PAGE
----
Exquisite Corps(e) | Laura Reeder

Creating a corpse to work as a corps. Doing arts-based professional development in lots of different places has presented one consistent, universal challenge: How can we explore complex, pedagogical ideas when our art-making materials must be simple enough to pass through airport security? While this is not a deeply critical concern, it does mean that […]

Big Projects, Subtle Changes | Kate Plows

I listened quietly to another in-service presenter talk about project-based learning.  This talk is everywhere these days at my school — the idea that learning happens best in authentic, cross-disciplinary situations designed around real-world problem solving. Education buzzwords flew by too fast for me to catch.  My mind wandered back to the studio. The ceramics […]

The Opposite of Anesthetic | Laura Reeder

White-board crammed with (numbing) educational responsibilities. Arts education philosopher and social activist, Maxine Greene often says, “the opposite of aesthetic is anesthetic”[1] as a way to remind us that art is often misunderstood as something purely decorative in our lives. In my years as a teaching artist, and as someone who trains teachers and teaching […]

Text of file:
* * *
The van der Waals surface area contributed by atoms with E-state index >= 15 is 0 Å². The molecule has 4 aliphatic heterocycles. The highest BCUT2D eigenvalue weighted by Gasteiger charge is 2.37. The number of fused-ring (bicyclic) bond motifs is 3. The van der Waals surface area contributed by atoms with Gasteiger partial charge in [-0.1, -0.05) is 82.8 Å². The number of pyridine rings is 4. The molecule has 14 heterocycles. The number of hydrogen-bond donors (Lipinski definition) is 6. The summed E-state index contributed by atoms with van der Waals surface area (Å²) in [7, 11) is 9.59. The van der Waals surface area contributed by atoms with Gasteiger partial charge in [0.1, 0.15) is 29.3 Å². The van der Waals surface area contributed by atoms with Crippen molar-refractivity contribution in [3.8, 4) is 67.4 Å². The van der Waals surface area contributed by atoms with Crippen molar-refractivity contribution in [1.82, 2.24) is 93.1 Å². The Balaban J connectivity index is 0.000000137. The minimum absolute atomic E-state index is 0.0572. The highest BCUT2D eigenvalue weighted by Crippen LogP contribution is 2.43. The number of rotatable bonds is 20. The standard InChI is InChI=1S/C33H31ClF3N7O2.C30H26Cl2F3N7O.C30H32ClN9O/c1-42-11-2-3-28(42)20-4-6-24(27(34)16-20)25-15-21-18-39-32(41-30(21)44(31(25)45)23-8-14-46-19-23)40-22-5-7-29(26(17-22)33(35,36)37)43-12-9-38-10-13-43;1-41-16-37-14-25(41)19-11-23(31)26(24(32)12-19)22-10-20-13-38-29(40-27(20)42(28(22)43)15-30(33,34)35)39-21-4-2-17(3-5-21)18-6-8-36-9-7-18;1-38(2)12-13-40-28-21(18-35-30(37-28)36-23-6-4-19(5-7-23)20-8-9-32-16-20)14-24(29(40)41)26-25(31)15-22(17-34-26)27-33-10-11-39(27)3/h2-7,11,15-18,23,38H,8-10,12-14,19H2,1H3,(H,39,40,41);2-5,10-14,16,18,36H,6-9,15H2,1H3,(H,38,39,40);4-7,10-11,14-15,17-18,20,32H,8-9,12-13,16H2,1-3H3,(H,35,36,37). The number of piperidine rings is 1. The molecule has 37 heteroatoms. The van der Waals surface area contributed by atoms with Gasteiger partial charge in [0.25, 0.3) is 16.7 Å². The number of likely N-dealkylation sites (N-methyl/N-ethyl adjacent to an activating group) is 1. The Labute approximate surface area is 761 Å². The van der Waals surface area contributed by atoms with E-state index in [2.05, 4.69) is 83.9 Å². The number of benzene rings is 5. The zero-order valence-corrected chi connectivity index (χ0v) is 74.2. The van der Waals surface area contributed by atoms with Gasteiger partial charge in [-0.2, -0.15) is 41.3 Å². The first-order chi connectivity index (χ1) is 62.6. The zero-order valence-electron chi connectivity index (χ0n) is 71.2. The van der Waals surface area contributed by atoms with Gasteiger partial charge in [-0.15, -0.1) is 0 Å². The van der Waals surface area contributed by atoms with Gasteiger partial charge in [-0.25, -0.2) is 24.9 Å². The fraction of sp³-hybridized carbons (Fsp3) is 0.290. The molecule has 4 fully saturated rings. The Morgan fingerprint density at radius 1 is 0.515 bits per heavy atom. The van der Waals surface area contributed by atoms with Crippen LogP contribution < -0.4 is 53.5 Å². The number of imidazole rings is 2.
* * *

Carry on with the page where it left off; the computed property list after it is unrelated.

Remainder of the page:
Inspired by Hopper: Seeing the Unfinished as Finished | A. A. Sieunarine

A few days ago I visited the Whitney Museum in New York City with an artist friend to view Edward Hopper’s drawings. We walked through the quiet rooms filled with onlookers who penetrated their gaze into the images with intent silence and scrutiny. My friend Marty and I had museum voice conversations about every drawing. […]

Multimodal compositions: Using sketchbooks for critical inquiry in teacher education | Debora Broderick

Most of the high school seniors enrolled in my early pre-service teacher preparation program had never kept a sketchbook, so when we handed them out early last school year, they were curious, but many were also confused and intimidated.   While some immediately started doodling and sketching, others shouted out questions and self-deprecations:  “What do sketchbooks […]

Math Journal Graffiti | David Rufo

In the 1940s photographer Helen Levitt went to Spanish Harlem to document children’s street drawings made of chalk on asphalt, concrete, and stone. In his essay “Children as Visionaries,” Robert Coles described the children as feeling “impelled to make their various marks” on a world “whose children still had some visual independence” [1]. I thought […]